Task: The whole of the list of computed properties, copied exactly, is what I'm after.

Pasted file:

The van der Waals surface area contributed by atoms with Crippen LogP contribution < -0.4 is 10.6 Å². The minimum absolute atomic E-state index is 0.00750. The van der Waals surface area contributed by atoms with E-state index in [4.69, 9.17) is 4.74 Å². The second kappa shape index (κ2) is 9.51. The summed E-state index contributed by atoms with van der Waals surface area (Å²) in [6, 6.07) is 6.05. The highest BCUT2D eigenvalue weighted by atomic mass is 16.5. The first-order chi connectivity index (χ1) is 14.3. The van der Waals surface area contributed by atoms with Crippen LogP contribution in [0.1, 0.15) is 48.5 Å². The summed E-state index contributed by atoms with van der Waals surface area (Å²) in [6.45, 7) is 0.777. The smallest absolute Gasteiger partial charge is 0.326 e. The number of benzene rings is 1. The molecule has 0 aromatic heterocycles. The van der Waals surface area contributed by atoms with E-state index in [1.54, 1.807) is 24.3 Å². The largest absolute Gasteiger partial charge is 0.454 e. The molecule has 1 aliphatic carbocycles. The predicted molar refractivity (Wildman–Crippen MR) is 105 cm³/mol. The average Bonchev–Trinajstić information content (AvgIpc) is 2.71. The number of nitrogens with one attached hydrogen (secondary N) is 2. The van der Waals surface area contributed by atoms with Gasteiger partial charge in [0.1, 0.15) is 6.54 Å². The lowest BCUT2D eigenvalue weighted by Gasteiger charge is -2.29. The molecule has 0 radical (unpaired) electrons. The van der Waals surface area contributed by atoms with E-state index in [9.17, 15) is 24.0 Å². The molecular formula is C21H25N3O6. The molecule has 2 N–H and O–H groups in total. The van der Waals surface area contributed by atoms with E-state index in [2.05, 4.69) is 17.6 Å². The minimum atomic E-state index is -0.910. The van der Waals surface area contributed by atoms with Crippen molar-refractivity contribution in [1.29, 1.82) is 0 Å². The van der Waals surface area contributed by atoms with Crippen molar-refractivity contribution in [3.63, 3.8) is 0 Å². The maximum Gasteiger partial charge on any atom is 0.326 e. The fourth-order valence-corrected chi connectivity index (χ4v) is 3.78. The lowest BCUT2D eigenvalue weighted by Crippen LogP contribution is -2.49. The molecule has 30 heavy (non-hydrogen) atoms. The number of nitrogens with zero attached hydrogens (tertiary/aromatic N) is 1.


The van der Waals surface area contributed by atoms with Crippen LogP contribution < -0.4 is 10.6 Å². The minimum absolute atomic E-state index is 0.00750. The van der Waals surface area contributed by atoms with E-state index in [4.69, 9.17) is 4.74 Å². The second kappa shape index (κ2) is 9.51. The summed E-state index contributed by atoms with van der Waals surface area (Å²) in [6, 6.07) is 6.05. The highest BCUT2D eigenvalue weighted by atomic mass is 16.5. The first-order chi connectivity index (χ1) is 14.3. The van der Waals surface area contributed by atoms with Crippen LogP contribution in [0.1, 0.15) is 48.5 Å². The summed E-state index contributed by atoms with van der Waals surface area (Å²) in [6.45, 7) is 0.777. The smallest absolute Gasteiger partial charge is 0.326 e. The number of benzene rings is 1. The molecule has 0 aromatic heterocycles. The van der Waals surface area contributed by atoms with E-state index in [1.54, 1.807) is 24.3 Å². The largest absolute Gasteiger partial charge is 0.454 e. The molecule has 1 aliphatic carbocycles. The predicted molar refractivity (Wildman–Crippen MR) is 105 cm³/mol. The average Bonchev–Trinajstić information content (AvgIpc) is 2.71. The number of nitrogens with one attached hydrogen (secondary N) is 2. The van der Waals surface area contributed by atoms with Gasteiger partial charge in [0.1, 0.15) is 6.54 Å². The lowest BCUT2D eigenvalue weighted by Gasteiger charge is -2.29. The molecule has 0 radical (unpaired) electrons. The van der Waals surface area contributed by atoms with E-state index in [9.17, 15) is 24.0 Å². The molecular formula is C21H25N3O6. The molecule has 2 N–H and O–H groups in total. The van der Waals surface area contributed by atoms with E-state index in [2.05, 4.69) is 17.6 Å². The minimum atomic E-state index is -0.910. The van der Waals surface area contributed by atoms with Crippen molar-refractivity contribution in [1.29, 1.82) is 0 Å². The van der Waals surface area contributed by atoms with Crippen molar-refractivity contribution in [3.63, 3.8) is 0 Å². The maximum Gasteiger partial charge on any atom is 0.326 e. The fourth-order valence-corrected chi connectivity index (χ4v) is 3.78. The lowest BCUT2D eigenvalue weighted by Crippen LogP contribution is -2.49. The molecule has 30 heavy (non-hydrogen) atoms. The number of nitrogens with zero attached hydrogens (tertiary/aromatic N) is 1.